Indian Journal of Medical Microbiology IAMM  | About us |  Subscription |  e-Alerts  | Feedback |  Login   
  Print this page Email this page   Small font sizeDefault font sizeIncrease font size
 Home | Ahead of Print | Current Issue | Archives | Search | Instructions  
Users Online: 183 Official Publication of Indian Association of Medical Microbiologists 
  Search
 
  
 ~  Similar in PUBMED
 ~  Search Pubmed for
 ~  Search in Google Scholar for
 ~  Article in PDF (520 KB)
 ~  Citation Manager
 ~  Access Statistics
 ~  Reader Comments
 ~  Email Alert *
 ~  Add to My List *
* Registration required (free)  

 
 ~  References
 ~  Article Figures

 Article Access Statistics
    Viewed115    
    Printed4    
    Emailed0    
    PDF Downloaded8    
    Comments [Add]    

Recommend this journal

 


 
  Table of Contents  
CORRESPONDENCE
Year : 2017  |  Volume : 35  |  Issue : 1  |  Page : 145-146
 

Emergence of ST39 and ST656 extensively drug-resistant Klebsiella pneumoniae isolates in Wenzhou, China


1 Department of Clinical Laboratory, The First Affiliated Hospital of Wenzhou Medical University, Wenzhou, Zhejiang Province, China
2 Department of Microbiology, Infection&Immunity Program, Biomedicine Discovery Institute, Clayton 3800, Australia
3 Department of Medical Lab Science, School of Laboratory Medicine and Life Science, Wenzhou Medical University, Wenzhou, Zhejiang Province, China

Date of Web Publication16-Mar-2017

Correspondence Address:
Tieli Zhou
Department of Clinical Laboratory, The First Affiliated Hospital of Wenzhou Medical University, Wenzhou, Zhejiang Province
China
Login to access the Email id

Source of Support: None, Conflict of Interest: None


DOI: 10.4103/ijmm.IJMM_16_381

Rights and Permissions



How to cite this article:
Liu H, Wilksch J, Li B, Du J, Cao J, Zhang X, Zhou T. Emergence of ST39 and ST656 extensively drug-resistant Klebsiella pneumoniae isolates in Wenzhou, China. Indian J Med Microbiol 2017;35:145-6

How to cite this URL:
Liu H, Wilksch J, Li B, Du J, Cao J, Zhang X, Zhou T. Emergence of ST39 and ST656 extensively drug-resistant Klebsiella pneumoniae isolates in Wenzhou, China. Indian J Med Microbiol [serial online] 2017 [cited 2017 Mar 29];35:145-6. Available from: http://www.ijmm.org/text.asp?2017/35/1/145/202343




Dear Editor,

The emergence and dissemination of carbapenemase-producing extensively drug-resistant (XDR) Klebsiella pneumoniae has limited effective therapies and posed a tremendous challenge to public health.[1],[2]K. pneumoniae strains belonging to sequences types 11 (ST11), and ST258 are continually reported as pathogens that can cause epidemic infections in Asian and European countries.[3] Nevertheless, ST39 and ST656 had been detected only in sporadic cases so far. Here, we investigated the molecular characteristics of two ST39 and ST656 XDR K. pneumoniae strains recovered from a teaching hospital in Wenzhou, China.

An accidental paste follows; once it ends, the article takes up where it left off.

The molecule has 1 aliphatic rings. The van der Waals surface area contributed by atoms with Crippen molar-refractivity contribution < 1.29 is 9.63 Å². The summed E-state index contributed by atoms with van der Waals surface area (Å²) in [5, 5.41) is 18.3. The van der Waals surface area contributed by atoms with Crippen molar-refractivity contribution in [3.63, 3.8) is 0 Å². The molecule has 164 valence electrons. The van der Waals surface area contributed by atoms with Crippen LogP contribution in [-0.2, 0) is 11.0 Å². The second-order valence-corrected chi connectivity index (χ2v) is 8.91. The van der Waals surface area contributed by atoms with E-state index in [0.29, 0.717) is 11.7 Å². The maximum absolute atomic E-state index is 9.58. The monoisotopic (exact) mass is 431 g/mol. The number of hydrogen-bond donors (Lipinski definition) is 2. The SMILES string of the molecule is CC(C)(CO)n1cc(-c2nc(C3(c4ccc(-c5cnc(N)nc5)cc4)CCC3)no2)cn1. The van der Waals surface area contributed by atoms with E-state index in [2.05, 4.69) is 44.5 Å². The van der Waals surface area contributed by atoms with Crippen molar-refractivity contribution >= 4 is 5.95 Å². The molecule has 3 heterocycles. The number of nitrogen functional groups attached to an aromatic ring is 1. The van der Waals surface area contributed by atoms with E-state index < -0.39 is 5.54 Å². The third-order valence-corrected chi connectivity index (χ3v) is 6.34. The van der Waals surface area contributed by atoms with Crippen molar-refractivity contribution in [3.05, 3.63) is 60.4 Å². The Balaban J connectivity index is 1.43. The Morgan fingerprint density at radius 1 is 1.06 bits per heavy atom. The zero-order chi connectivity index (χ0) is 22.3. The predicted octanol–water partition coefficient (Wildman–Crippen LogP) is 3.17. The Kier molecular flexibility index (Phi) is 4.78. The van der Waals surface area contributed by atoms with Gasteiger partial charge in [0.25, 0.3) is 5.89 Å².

Two K. pneumoniae clinical isolates (FK541 and FK2180) were isolated from the First Affiliated Hospital of Wenzhou Medical University during 2014–2015. They were collected from sputum and blood samples of two senior male patients at Intensive Care Units, respectively. The modified Hodge test (MHT) was positive for FK541, ethylenediaminetetraacetic acid (EDTA)-disk synergy test was negative. Nevertheless, the MHT and EDTA-disk synergy test were both positive for FK2180. They were proven as carbapenemase producers by utilising the phenotypic methods. Antimicrobial susceptibility testing was conducted by the agar dilution method. Two isolates were resistant to ceftriaxone, ceftazidime, cefotaxime, imipenem, meropenem, ertapenem, levofloxacin, ciprofloxacin, tobramycin, gentamicin, amikacin, chloromycetin and fosfomycin, but remained susceptible to polymyxin B and tigecycline. Furthermore, polymerase chain reaction amplification and sequencing demonstrated that two strains harboured blakpc-2, blaCTX-M-9, blaTEM-1, blaSHV, rmtB and aac(6')-Ib-cr genes simultaneously, along with single nucleotide mutations within the quinolone resistance-determining regions for strain FK541 in GyrA (Ser83Ile and Asp87Gly) and ParC (Ser80Ile), and for strain FK2180 in GyrA (Ser83Ile) and ParC (Ser80Ile). Mutations within the gyrA and parC genes could confer increased resistance to quinolones.[4] Taken together, the coexistence of multiple resistant genes in XDR K. pneumoniae isolates may contribute to high-level resistance to the majority of clinically available antimicrobial agents. Moreover, the plasmid location of the carbapenemase gene blaKPC-2 was manifested on an agarose gel following electrophoresis [Figure 1]a and Southern blot. A plasmid of ~54.2 kb in size for both strains was observed to hybridize to the blakpc-2 probe in a Southern blot [Figure 1]b, which could be transferred to Escherichia coli J53 through conjugation (transconjugants were designated as J541 and J2180).[5] Moreover, other resistance gene, such as blaCTX-M-9 for FK541, was also transferred successfully. The results of blaCTX-M-9 and rmtB probes were shown in [Figure 1]c and [Figure 1]d. Susceptibility tests revealed that both the transconjugants exhibited resistance or decreased susceptibility to cephalosporins and carbapenems, compared to E. coli J53. These data displayed the resistance determinant was transferable among species. With regard to genotypic relatedness, multilocus sequence typing revealed that two KPC-2-producing K. pneumoniae strains were typed into two rare genotypes. Strain FK541 belonged to ST39 and strain FK2180 belonged to ST656. To the best of our knowledge, this is the first description of ST656 K. pneumoniae carrying blaKPC-2 in China.